Your visa has been denied.’
‘My visa? Has been denied? But…why?’
‘I don’t know.’ The woman behind the glass shrugs as a trace of sympathy flits across her face. Faint enough to leave her professional detachment unruffled. Perceptible enough to assure me that she’s not a humanoid robot powered by piles of paper and applicants’ exasperation. That’s good to know. Robots make me nervous. But it does nothing for the fact that my flight is leaving – at this rate, without me – in 24 hours. I take a deep breath, careful to keep my tone calm and expression neutral. These are border blues. Can’t shoot the messenger, or anyone for that matter – you have no shots in this power dynamic. The only option is to appeal and hope for the best.
‘Can I speak to the person who handled my application?’ The woman disappears and returns after a few minutes. ‘She said she’s busy. You can phone her.’ She slides me a number and I trudge outside, dreading the conversation with this faceless officer. Perhaps she is The Robot, that’s why I can’t see her in person, an imposing but efficient machine strapped together with miles of red tape…
My suspicions are soon confirmed. ‘You did not provide a valid proof of address for your host,’ she barks down the line, her blatant hostility causing my stomach to sink even further. I am arriving two days before my work engagement begins, and will be staying with a friend, whose lease I submitted along with my application. I point this out. ‘Yes,’ comes the response, ‘But there was a witness signature missing on the lease.’
It’s the last answer I was expecting to hear. I’m struck speechless for a couple of seconds as I struggle to compute the reasoning. How can an entire visa be denied without warning because of one missing witness signature on a lease – despite the signature of the lessor, lessee and other witnesses, despite this extra stay constituting only a tiny portion of my trip, despite the rest of my documents being in impeccable order? It’s vaguely comical, but the maddening inconvenience of it all pre-empts any laughter.
‘Can I submit an alternative proof of address?’
‘No. Your file has been closed. You must submit another application.’
I try to appeal. ‘I’m not here to negotiate with you,’ she snaps. Her tone gets increasingly irate until, mid-conversation, she hangs up. I am officially back to square one.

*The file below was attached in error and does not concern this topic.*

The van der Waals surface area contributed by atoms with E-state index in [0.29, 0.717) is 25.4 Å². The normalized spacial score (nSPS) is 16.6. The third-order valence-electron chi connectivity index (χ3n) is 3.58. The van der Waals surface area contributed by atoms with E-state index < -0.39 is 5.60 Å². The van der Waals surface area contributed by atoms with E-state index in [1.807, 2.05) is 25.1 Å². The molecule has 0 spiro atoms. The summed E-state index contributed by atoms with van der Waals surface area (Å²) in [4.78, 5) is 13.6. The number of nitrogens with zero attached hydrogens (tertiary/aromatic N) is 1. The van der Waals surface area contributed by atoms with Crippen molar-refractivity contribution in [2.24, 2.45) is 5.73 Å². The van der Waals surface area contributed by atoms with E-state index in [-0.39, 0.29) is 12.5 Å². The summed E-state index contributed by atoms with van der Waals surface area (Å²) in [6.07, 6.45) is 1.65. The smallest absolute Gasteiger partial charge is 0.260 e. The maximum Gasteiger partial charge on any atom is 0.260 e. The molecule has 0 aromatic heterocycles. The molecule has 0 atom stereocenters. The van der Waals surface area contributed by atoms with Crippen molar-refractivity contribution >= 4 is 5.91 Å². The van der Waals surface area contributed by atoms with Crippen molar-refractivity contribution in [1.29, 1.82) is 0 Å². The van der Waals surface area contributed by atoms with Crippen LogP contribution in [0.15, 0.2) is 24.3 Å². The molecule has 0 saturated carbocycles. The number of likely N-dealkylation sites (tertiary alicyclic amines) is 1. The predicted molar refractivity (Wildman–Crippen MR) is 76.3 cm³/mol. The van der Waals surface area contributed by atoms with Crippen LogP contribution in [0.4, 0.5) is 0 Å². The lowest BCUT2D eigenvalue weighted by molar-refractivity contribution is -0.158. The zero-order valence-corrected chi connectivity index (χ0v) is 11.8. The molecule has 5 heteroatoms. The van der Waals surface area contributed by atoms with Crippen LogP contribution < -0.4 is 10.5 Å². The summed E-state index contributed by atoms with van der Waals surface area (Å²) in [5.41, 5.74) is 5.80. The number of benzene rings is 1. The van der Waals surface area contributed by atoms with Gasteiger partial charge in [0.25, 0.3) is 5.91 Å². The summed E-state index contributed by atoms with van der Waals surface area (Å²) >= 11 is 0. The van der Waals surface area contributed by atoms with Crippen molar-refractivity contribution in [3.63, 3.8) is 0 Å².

As life’s delights go, visa-related red tape is right up there with root canals and Rick Ross. But it’s an integral part of life for holders of African passports. We are all-too-familiar with the tediousness of ticking one’s way through a relentless list of visa requirements ranging from your great-grandmother’s fingerprints to a sample of unicorn blood.
It’s just gotten even more outrageous for our West African brothers and sisters – if you’re a Nigerian or Ghanaian hoping to visit the UK after November 2013, prepare to part with a bond of £3,000 in order to get your visa (see also allafrica.com’s opinion piece: £3,000 UK Visa Bond – Is Government Huffing and Puffing?). Immigration struggles feature prominently in Chimamanda Adichie’s new novel, Americanah, in which a romance is torn apart by border blues. One character of Nigerian citizenship finds himself living underground in London after overstaying his tourist visa, while another feels “suddenly, guiltily grateful that she had a blue American passport in her bag. It shielded her from choicelessness.”
It is this feeling that appeals to most Africans I know who have applied for European or North American passports, driven not by a desire for a different identity, but for a different degree of convenience. Anyone would be grateful to be rid of that nervous discomfort you feel as you approach the visa desk, the uncertainty about whether this stranger behind the counter will be pleasant or obnoxious, helpful or unreasonable, and the knowledge that there’s little you can do about it either way.
Well, there is always at least one option. You could stay home. That was the choice made by Bousso Dramé, a Senegalese woman who won a language competition organised by the French Institute in Dakar. Her prize was an all-expenses paid trip to Paris, to take part in a documentary film-making training along the themes of human rights and global citizenry. As it turned out, the French Institute would have been well advised to offer that training to its own employees, and to those of the French consulate who treated Dramé with so much contempt that she eventually turned down the trip and wrote a public letter to explain her decision:
“It is high time for Africans to respect themselves and to demand they be respected by others…An all-expenses-paid trip, even the world’s most beautiful and enchanting one, is not worth the suffering that my fellow citizens and myself endure from the French Consulate…the pain of enduring these kinds of behaviour unfortunately widespread under African skies. As a matter of coherence with my own value system, I have, therefore, decided to renounce that offer, despite being granted a visa. Renounce symbolically. Renounce in the name of those thousands of Senegalese who deserve respect, a respect they are being denied within the walls of these French representations, and on Senegalese soil moreover.”